I know Koh Samui is probably just a gorgeous beach, but I want to have a little ocean r&r at the end of the trip.

If I were to cut Golden Triangle from my iinerary what would I be missing. I had read Kathie say great things about a resort there, and I was hoping to check it out, but I wonder if it's too much travel, and I am definitely one of those people who tries to squeeze too much in, so I am trying to take contrary action to that tendency. The big question is if I remove Golden Triangle, what will I replace it with? I guess an extra day in Japan, an extra day in Bangkok, and maybe a 2-day sidetrip from Bangkok. Suggestions?

With Golden Triangle in the mix, it looks like:
12/16 depart for japan
4 nights in Tokyo (12/17, 18, 19, 20)
1 night in onsen (12/21)
4 nights in Kyoto (12/22, 23, 24, 25)
3 nights in Bangkok (12/26, 27, 28)
4 nights in Siem Reap (12/29, 30, 31, 1/1)
4 nights in Golden Triangle (1/2, 3, 4, 5)
4 nights in Koh Samui (1/6, 7, 8, 9)
2 nights in Bangkok (1/9 and 10)

Thanks so much.
alibi13 is offline  
Aug 14th, 2005, 02:55 AM
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Golden Triangle -- a lovely resort where you can get the r and r you want. Beautiful scenery but also you can go to villages that are unlike anything you willo see anywhere else. Different hilltribes with different cultures. There are places like Doi Mae Salong which is mostly Chinese and has an entirely different feel than any of the others. The late Queen Mother's garden which is one of the most spectacular garden I have ever seen and will be in full bloom. Near it is her project where people are being taught the old crafts. You can see paper being made as well as all the other crafts being done. There's the opium museum, elephant training center, cooking classes etc. In my opinion if you are interested in people and culture (rather than temples and things) it is endlessly fascinating. I would not eliminate it. If you really don't want to cut Koh Samui perhaps take one day off it and add it to Bangkok. Or taking a day off Tokyo and adding it to bangkok. But go to Golden Triangle. Bangkok is my favorite city in the world but if you want to appreciate and understand and experience what makes Thailand so magical youeed to go north as well.j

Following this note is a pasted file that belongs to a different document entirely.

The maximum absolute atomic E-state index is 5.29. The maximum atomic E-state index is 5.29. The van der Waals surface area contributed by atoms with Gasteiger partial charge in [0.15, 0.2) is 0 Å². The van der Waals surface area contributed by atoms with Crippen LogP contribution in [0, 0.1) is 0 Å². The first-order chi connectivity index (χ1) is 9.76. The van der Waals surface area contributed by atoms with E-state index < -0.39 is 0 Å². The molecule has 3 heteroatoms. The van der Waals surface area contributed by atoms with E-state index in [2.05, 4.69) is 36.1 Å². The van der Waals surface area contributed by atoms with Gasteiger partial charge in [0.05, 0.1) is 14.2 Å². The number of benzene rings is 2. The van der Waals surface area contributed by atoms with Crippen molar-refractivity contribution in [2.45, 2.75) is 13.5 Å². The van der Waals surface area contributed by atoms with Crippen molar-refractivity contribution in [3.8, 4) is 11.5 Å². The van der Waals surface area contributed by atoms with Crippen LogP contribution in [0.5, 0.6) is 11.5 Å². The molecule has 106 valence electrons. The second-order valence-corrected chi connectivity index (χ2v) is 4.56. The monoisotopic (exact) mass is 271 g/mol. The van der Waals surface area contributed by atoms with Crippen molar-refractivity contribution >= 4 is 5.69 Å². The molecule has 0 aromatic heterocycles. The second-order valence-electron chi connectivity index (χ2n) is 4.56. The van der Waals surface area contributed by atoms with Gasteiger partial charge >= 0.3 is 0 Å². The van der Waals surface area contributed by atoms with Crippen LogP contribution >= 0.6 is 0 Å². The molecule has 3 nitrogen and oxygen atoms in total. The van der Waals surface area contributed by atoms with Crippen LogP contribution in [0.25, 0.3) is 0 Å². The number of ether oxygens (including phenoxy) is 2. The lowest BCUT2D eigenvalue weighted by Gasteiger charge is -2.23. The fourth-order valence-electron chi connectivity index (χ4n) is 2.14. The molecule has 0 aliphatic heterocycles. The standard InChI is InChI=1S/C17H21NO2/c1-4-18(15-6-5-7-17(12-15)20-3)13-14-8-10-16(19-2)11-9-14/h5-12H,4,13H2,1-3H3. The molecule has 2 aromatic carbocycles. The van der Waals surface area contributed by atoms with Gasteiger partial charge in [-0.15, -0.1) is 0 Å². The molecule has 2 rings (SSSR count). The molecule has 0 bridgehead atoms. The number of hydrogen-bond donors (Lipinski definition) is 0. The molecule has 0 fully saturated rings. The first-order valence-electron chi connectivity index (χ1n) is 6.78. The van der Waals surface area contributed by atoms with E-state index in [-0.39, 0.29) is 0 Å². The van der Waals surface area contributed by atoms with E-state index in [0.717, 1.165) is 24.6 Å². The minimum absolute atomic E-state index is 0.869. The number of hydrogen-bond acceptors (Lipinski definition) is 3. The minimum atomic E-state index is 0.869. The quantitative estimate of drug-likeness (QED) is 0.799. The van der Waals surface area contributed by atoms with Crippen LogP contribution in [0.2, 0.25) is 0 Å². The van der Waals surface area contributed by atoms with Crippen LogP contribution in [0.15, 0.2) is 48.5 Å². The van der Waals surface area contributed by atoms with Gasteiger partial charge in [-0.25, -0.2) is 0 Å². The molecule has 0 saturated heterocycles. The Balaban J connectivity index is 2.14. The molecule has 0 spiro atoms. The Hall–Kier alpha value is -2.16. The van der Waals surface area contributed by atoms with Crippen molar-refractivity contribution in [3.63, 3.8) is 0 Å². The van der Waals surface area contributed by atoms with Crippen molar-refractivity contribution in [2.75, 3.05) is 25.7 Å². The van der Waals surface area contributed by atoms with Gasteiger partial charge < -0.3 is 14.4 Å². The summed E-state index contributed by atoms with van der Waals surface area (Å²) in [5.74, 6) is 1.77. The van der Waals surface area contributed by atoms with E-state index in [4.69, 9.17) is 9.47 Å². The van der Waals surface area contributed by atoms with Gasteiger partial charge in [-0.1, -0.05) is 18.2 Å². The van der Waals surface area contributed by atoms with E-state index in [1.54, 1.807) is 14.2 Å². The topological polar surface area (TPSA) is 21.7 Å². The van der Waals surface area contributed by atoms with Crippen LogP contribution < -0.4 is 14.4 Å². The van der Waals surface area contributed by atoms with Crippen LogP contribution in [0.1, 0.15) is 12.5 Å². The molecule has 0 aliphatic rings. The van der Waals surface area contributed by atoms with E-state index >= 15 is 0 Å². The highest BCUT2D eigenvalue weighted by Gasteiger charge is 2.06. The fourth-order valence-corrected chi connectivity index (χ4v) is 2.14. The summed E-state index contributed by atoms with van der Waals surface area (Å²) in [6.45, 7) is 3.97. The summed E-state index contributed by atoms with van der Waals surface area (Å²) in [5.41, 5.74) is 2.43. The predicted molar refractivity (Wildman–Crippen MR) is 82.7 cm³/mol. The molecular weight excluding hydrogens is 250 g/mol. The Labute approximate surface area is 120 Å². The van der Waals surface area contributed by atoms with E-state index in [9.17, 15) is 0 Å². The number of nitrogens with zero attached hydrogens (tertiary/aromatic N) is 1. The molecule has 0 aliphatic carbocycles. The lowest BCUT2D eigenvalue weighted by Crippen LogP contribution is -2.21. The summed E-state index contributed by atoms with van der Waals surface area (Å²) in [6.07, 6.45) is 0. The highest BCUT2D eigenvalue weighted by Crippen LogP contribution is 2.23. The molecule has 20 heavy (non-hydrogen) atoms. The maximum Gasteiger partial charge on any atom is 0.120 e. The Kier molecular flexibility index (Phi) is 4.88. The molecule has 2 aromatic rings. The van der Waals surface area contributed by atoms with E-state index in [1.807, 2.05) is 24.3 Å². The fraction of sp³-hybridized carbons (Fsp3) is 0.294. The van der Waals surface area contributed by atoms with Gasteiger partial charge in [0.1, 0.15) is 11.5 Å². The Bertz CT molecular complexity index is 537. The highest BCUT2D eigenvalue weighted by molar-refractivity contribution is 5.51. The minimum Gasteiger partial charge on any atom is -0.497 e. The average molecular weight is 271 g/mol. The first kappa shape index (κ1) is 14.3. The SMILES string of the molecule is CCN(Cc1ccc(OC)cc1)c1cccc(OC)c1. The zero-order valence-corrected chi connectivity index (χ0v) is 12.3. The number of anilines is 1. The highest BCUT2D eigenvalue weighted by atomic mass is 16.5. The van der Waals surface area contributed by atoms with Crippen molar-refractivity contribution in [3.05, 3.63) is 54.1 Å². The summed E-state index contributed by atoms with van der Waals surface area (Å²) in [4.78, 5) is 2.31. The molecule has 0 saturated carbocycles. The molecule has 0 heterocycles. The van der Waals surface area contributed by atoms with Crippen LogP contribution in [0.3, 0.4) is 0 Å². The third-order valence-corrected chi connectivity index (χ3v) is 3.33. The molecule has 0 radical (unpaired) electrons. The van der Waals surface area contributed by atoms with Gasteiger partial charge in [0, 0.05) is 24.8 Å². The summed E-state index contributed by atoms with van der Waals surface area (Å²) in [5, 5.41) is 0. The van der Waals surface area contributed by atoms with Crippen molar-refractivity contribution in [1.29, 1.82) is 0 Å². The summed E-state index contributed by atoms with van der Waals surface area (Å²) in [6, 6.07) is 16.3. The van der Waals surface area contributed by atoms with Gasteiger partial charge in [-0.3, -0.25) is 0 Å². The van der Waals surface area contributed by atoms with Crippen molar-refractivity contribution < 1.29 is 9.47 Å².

glorialf is offline  
Aug 14th, 2005, 03:26 AM
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wow, Gloria. You are doing a great job illuminating the essential charms of the Golden Triangle. You make it all sound so tantalizing. Would I be able to visit all those places if I stayed at the Golden Triangle resort, or would it behoove to rent a car? The Golden Triangle place sounds grand, but I wonder if there is another option that is also strong but a little gentler on the pocket book? Maybe the
Golden Triangle resort is worth a splurge; it looks enchanting.
alibi13 is offline  
Aug 14th, 2005, 05:07 AM
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You definitely need a car and you might find that it's not much more expensive to hire a car and driver. There are lots of places to stay in the area. I have not stayed at the Anantara which is the one people rave about. If you want a cheaper option you could consider the Dusit Island Resort which is right outside of Chiang Rai and would enable you to also go to that city's markets etc. It's not "special" but is international deluxe and is just fine. Another cheaper option that at least sounds special is Phu Chaisai. Here's some info on it: